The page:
The following audio files come from a larger group of 228 for the week. Double or ctrl-click individual highlighted links, below, to get single podcasts. A zip file of all 38 podcasts converted to 1.5x speed will download here for four months. Older groups of podcasts are discussed at the end of this episode.
African Economy 47 mins – “The debate “Europe is failing its Muslims” took place on February 23rd at Cadogan Hall in London, in association with BBC World News and the British Council. Arguing in favour of the motion were Tariq Ramadan and Petra Stienen; against the motion were Douglas Murray and Flemming Rose.” At the link click “Download”to download the file.
Agricultural Gasses 24 mins – “When it comes to reducing greenhouses gases, every little bit helps, and that includes managing the greenhouse gases produced by how we grow our food. Raising livestock and growing crops both generate greenhouse gases, and to gauge their impact, a new study takes the long range view. The results were published in a paper: “Measuring and mitigating agricultural greenhouse gas production in the U.S. Great Plains, 1870-2000″ in the Proceedings of the National Academy of Sciences. It analyzes 100 years of agricultural production, and it takes this look at farming close to home – it focuses on the bread basket of the United States – the Great Plains, which includes eastern Colorado.” At the link right-click “Download” and select “Save Link As” from the pop-up menu.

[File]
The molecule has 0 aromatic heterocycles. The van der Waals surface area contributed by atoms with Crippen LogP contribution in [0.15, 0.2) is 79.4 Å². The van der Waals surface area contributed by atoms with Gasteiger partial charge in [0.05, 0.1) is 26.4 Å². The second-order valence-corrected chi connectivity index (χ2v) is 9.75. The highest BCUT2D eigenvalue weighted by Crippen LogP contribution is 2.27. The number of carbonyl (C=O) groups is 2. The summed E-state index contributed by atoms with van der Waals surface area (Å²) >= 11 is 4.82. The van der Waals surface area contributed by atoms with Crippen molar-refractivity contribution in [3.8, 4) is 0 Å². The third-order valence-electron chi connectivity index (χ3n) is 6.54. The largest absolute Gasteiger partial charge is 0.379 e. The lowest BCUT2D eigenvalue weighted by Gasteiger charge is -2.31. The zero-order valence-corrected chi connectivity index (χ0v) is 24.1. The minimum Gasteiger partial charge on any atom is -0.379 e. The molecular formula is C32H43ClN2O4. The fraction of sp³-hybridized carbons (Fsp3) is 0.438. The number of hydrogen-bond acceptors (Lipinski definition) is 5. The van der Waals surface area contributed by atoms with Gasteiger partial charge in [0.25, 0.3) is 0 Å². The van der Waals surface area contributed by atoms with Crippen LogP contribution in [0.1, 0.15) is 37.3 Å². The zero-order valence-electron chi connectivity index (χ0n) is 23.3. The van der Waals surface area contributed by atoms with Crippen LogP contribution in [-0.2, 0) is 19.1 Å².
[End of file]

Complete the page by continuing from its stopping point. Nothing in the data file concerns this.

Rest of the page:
Asperger’s Story 10 mins “Alix Generous is a young woman with a million and one ideas — she’s done award-winning science, helped develop new technology and tells a darn good joke (you’ll see). She has Asperger’s, a form of autistic spectrum disorder that can impair the basic social skills required for communication, and she’s worked hard for years to learn how to share her thoughts with the world. In this funny, personal talk, she shares her story — and her vision for tools to help more people communicate their big ideas.” At the link click “Download,” right-click “Download audio” and select “Save Link As” from the pop-up menu.
Automation Paradox 31mins – “On the evening of May 31, 2009, 216 passengers, three pilots, and nine flight attendants boarded an Airbus 330 in Rio de Janeiro. This flight, Air France 447, was headed across the Atlantic to Paris. The take-off was unremarkable. The plane reached a cruising altitude of 35,000 feet. The passengers read and watched movies and slept. Everything proceeded normally for several hours. Then, with no communication to the ground or air traffic control, flight 447 suddenly disappeared….” This story is the first of a two-part series on the automation paradox. In Part 2 (24 mins).”…Google has a very different approach. Their plan for solving the paradox is to take human drivers out of the equation entirely.” At the link (Part 1) right-click “Download” and select “Save Link As” from the pop-up menu. Do the same for Part 2.